Daniel Junius

I think we come subject to what the schedule of medical conferences would be relative to when the data would be available. I mean we would have the data and that would be an appropriate medical conference to report the interim data we would look to do that. But we just don’t know , because that would be when it’s going to be available, what the schedule of medical conferences is, what the cut offs would be for submission et cetera. So it’s difficult to give you much more clarity.

Operator

And we’ll go next to Jason Kantor from Credit Suisse.

Jason Kantor - Credit Suisse

Thanks. Most of my questions have been asked but just given the focus here on this interim stage 1 of the NORTH trial, I'm just curious, what is the financial commitments that you're holding off triggering until this event? And how much money are we talking about in terms of investment in the program that you're holding off?

Gregory Perry

Hey Jason, it’s Greg. It’s primarily related to scale up of – on the antibody side and so as well as some of the other pivotal aspects of the program. So I think we are in that kind of $5 million to $10 million range in that ballpark.

Daniel Junius

And just to be clear, there was the opportunity for a smaller investment to begin some of the development work. So we haven’t been entirely waiting until we see that we were able to make some investments to lay the ground work but the next incremental is what we are holding off until we have some additional data.

Operator

And we will go next to Thomas Wei from Jefferies.

Thomas Wei – Jefferies & Company

I wanted to ask on 901. Just a reminder of what the median overall survival is for a small cell lung cancer patient population and at the time of that interim, do you think that there's going to be interpretable data on overall survival?

Charles Morris

I think a median survival is generally reported as being in the 9 to 11 month range. The point where we'll be looking, we'll be looking at PFS at six-month – the six month PFS rate and so I don't think there will be interpretable overall survival events at that particular point. By the end of the study yes, then it may be somewhat indicative but I think the number of events overall is likely to be low prior to going into phase three.

Thomas Wei – Jefferies & Company

I am sorry, prior to coming into phase 3, the number of overall survival then could be low, wouldn’t you have the overall survival data from the whole study?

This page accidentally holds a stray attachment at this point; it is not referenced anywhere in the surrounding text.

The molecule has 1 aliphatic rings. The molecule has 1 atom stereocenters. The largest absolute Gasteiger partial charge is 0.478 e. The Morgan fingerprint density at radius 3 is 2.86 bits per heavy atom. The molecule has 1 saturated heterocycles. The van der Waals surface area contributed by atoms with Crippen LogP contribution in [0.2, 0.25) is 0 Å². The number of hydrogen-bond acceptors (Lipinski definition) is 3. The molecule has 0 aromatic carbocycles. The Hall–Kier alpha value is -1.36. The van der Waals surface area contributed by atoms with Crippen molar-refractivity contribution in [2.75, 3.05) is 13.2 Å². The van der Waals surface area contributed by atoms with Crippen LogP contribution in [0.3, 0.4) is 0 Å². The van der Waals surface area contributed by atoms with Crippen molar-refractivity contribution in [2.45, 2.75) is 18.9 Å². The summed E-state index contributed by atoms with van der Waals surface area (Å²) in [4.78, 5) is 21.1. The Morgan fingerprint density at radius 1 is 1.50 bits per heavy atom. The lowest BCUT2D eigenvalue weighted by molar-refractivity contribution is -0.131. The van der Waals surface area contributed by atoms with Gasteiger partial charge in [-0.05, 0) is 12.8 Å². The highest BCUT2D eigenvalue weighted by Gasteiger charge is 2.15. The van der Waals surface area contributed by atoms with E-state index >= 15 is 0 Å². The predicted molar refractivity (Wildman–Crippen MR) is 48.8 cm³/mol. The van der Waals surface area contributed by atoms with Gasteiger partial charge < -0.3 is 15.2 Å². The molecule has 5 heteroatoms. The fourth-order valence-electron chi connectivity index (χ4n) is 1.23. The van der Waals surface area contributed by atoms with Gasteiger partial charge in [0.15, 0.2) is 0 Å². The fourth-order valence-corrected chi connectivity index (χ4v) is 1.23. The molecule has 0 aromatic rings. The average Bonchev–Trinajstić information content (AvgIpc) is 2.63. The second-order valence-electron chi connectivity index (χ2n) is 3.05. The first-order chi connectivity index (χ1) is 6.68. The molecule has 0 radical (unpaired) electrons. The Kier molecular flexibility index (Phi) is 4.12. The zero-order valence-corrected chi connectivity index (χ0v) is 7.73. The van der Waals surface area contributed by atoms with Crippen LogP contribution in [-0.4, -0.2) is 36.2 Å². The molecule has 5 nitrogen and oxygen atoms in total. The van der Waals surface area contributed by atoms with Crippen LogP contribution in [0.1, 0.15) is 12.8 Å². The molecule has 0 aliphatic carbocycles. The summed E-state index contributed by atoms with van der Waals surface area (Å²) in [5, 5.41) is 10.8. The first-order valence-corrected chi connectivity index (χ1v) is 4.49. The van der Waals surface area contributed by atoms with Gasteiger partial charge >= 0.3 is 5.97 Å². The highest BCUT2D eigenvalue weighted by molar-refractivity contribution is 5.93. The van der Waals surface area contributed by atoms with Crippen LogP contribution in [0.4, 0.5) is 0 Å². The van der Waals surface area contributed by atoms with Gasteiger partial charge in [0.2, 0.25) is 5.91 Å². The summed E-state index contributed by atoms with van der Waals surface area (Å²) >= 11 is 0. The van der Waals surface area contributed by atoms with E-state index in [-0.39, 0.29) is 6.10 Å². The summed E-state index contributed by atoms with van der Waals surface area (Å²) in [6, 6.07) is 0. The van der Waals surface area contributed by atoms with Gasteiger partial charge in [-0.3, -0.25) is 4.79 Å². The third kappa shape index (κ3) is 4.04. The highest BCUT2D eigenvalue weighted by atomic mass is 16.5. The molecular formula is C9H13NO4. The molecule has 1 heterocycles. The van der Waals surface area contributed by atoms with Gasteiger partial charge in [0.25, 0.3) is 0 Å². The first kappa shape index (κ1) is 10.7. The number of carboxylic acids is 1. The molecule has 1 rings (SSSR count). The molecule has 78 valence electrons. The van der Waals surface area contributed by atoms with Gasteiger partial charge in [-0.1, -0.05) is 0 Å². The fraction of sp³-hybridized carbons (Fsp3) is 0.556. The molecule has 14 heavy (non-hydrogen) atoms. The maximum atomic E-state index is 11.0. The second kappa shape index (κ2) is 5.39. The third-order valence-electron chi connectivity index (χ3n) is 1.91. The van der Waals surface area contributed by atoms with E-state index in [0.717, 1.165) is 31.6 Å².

Charles Morris

What I mean is in terms of being able to make a definitive statements whether we are like – whether we have seen a prolongation of overall survival, but yes, I think the PFS dates are the ones which we’re going to be debating on that investment decision.

Thomas Wei - Jefferies & Company

But before you go into -- I guess before you go into an actual pivotal trial if you had a prolongation of PFS in this study but there is no overall survival benefit on the 120 patients, would you move this forward into a pivotal trial?

Daniel Junius

I'm reluctant to give you an absolute answer without seeing the full data set but I think it would be a much more difficult decision if we see PFS improvement but no overall survival benefit.

Thomas Wei - Jefferies & Company

And then just one last question, for a study, are there really only two time points where you are looking at the data or is this something where you have the ability to look at it, really at any point in time that you choose so that ASCO of 2014 you would actually do a more mature cut of the data and get maybe on all 120 patients?

Charles Morris

The initial design of the study are those two time points, obviously with further follow ups, yes there may be the ability to provide further follow on data at a later time and obviously what we would do would be to continue to observe and make those decisions as we go. But certainly we’re not intending any additional looks at the data within the initial point after the PFS data from the first one bunch (ph) of patients.

Operator

And we’ll go next to Yale Jen from Roth Capital Partners.

Yale Jen - Roth Capital Partners

I have two. The first one is for SAR3419. Just like to get some update or anything you can talk about in the program?